Idolatry: An Introduction

This past week I began wrapping up my sermon series on Jonah (by wrapping up, I mean three more sermons).  What I argued–as others have before me–is that Jonah’s sin rose up from the idols of his heart.  Over the next few posts, I want to explore how we should identify our own heart idols and what do in order to dethrone them.  Before we get to us, though, let’s begin with Jonah.

The story begins in chapter 1 with God calling his prophet, Jonah, to go to Ninevah—the capital of Assyria—and tell them that their evil has been noticed by God and his judgment.  But rather than embrace his assignment, Jonah runs; he runs in the opposite direction, trying to go as far away from Ninevah as he can.  He even pays for passage on a ship to keep going.  But God isn’t finished with his prophet.  He sends a great storm to batter the ship, scaring the sailors who know this is no ordinary storm.  But Jonah still doesn’t yield. So desperate to flee God’s presence, he allows himself to be thrown overboard—to die rather than obey.  Yet he calls out to God to be spared and God spares him.  He sends a great fish to swallow him up and rescue him from certain death.

Jonah prays again—with thankfulness to the God of his salvation—and is literally hurled up onto the beach, receiving the same call as before: go to Ninevah. This time he obeys and begins preaching in the streets.  This is where we want to pick up our story.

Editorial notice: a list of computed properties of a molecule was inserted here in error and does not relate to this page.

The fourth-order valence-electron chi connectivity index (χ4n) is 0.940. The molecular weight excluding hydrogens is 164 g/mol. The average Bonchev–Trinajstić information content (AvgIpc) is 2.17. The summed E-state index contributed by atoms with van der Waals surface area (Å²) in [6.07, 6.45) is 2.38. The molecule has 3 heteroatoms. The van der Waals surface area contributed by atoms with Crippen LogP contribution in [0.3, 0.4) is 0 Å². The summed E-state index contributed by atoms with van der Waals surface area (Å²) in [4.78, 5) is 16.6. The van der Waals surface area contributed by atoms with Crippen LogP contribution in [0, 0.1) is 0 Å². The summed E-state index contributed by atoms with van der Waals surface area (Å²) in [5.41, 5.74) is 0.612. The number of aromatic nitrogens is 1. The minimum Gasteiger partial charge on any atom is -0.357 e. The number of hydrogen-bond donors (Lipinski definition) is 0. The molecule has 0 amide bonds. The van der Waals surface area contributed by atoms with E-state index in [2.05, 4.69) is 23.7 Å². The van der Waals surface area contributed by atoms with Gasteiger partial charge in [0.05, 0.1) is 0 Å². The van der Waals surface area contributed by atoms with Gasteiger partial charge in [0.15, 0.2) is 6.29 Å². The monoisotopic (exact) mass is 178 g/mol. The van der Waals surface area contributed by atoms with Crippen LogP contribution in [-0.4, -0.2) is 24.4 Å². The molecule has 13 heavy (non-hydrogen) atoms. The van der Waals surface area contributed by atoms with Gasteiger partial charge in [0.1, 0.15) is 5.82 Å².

Now Nineveh was an exceedingly great city, three days’ journey in breadth. 4Jonah began to go into the city, going a day’s journey. And he called out, “Yet forty days, and Nineveh shall be overthrown!” 5And the people of Nineveh believed God. They called for a fast and put on sackcloth, from the greatest of them to the least of them.  6 The word reached the king of Nineveh, and he arose from his throne, removed his robe, covered himself with sackcloth, and sat in ashes. 7And he issued a proclamation and published through Nineveh,“By the decree of the king and his nobles: Let neither man nor beast, herd nor flock, taste anything. Let them not feed or drink water, 8but let man and beast be covered with sackcloth, and let them call out mightily to God. Let everyone turn from his evil way and from the violence that is in his hands. 9Who knows? God may turn and relent and turn from his fierce anger, so that we may not perish.”   10When God saw what they did, how they turned from their evil way, God relented of the disaster that he had said he would do to them, and he did not do it.  4:1But it displeased Jonah exceedingly, and he was angry. 2And he prayed to the Lord and said, “O Lord, is not this what I said when I was yet in my country? That is why I made haste to flee to Tarshish; for I knew that you are a gracious God and merciful, slow to anger and abounding in steadfast love, and relenting from disaster. 3Therefore now, O Lord, please take my life from me, for it is better for me to die than to live.” 4And the Lord said, “Do you do well to be angry?” 5Jonah went out of the city and sat to the east of the city and made a booth for himself there. He sat under it in the shade, till he should see what would become of the city. (Jonah 3:3-4:5)